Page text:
• Recognising that this type of problem has occurred, and raising a ticket
    • Sending a reset signal to try to resolve it
    • Detecting after some period of time whether it has indeed been resolved
      • If so, marking the ticket as closed
      • If not, escalating the issue to one of the following
  • Office worker: Someone behind a screen in an office is often the next-cheapest, and next-fastest. People are good at detecting issues which machines may have missed (perhaps because this particular type of issue has never happened before) and of creatively taking action to resolve the issue, possibly by calling people up
  • Local field service agent (e.g. on-site facilities technician): If the problem is site-local, for example a breaker has gone, then someone will have to physically intervene on site. If there happens to be someone on the site (probably employed by the Host) then they can be instructed to make the intervention. Service Management can automatically track whether this has happened and whether it has resolved the problem, and if not escalate further.
  • Qualified electrical engineer (pre-approved): If the EVSE needs specialist attention, then likely a visit by an electrical engineer is necessary. The Host will likely insist that this person is pre-approved to ensure they have the necessary qualifications and insurance. Service Management can help engineers avoid wasted trips by diagnosing problems before they set out, so they take the right parts and tools.  And it can verify that the problem is indeed resolved.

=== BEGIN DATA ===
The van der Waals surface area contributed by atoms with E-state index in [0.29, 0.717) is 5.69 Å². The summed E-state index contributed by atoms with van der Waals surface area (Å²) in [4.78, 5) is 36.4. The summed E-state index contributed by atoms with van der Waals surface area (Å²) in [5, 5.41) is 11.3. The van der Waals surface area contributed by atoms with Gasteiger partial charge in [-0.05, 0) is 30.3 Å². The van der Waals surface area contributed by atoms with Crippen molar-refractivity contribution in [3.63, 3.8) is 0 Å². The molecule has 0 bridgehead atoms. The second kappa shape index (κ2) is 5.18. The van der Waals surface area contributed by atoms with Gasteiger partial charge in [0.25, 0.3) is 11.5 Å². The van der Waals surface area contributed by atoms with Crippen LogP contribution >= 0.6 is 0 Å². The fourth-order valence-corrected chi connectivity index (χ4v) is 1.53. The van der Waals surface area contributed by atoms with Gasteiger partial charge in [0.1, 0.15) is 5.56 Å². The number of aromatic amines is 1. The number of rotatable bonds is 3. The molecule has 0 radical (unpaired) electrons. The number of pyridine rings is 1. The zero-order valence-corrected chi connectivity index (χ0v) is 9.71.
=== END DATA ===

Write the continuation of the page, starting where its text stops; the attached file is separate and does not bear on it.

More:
• EVSE manufacturer (warranty repair): If the problem is within the equipment itself, then likely an engineer from the manufacturer will have to visit. Service Management can help to diagnose cases where the manufacturer needs to be involved straight away, saving the cost of an electrician’s visit first. In this case and for field service, scheduled checks and maintenance may also be needed. Service Management can warn of impending issues, for example faults which are occurring with increasing frequency, so that manufacturers can conduct predictive maintenance at the same time as scheduled maintenance, saving cost and time.

An alternative to the "Qualified electrical engineer" stage above is when the CPO has chosen to outsource all Operations and Maintenance (O&M) activities to a third-party company, such as Siemens. While this is certainly attractive in one way, it also creates even more parties, with more interfaces and the potential for confusion or dropped balls. So clear contracts and service management are even more important.


EV charging is starting to involve more types of entity, creating the risk of "dropping the ball" between them when it comes to customer satisfaction, which needs effective detection and resolution of performance issues. The solution is a combination of a) the right contracts to enforce an SLA with b) the use of Service Management to enable all parties to see the actual performance on the ground against that SLA, and also to automate the detection and resolution of issues so that the faster, cheapest resources are used to resolve the problem.

The result? Happier customers and lower operational costs.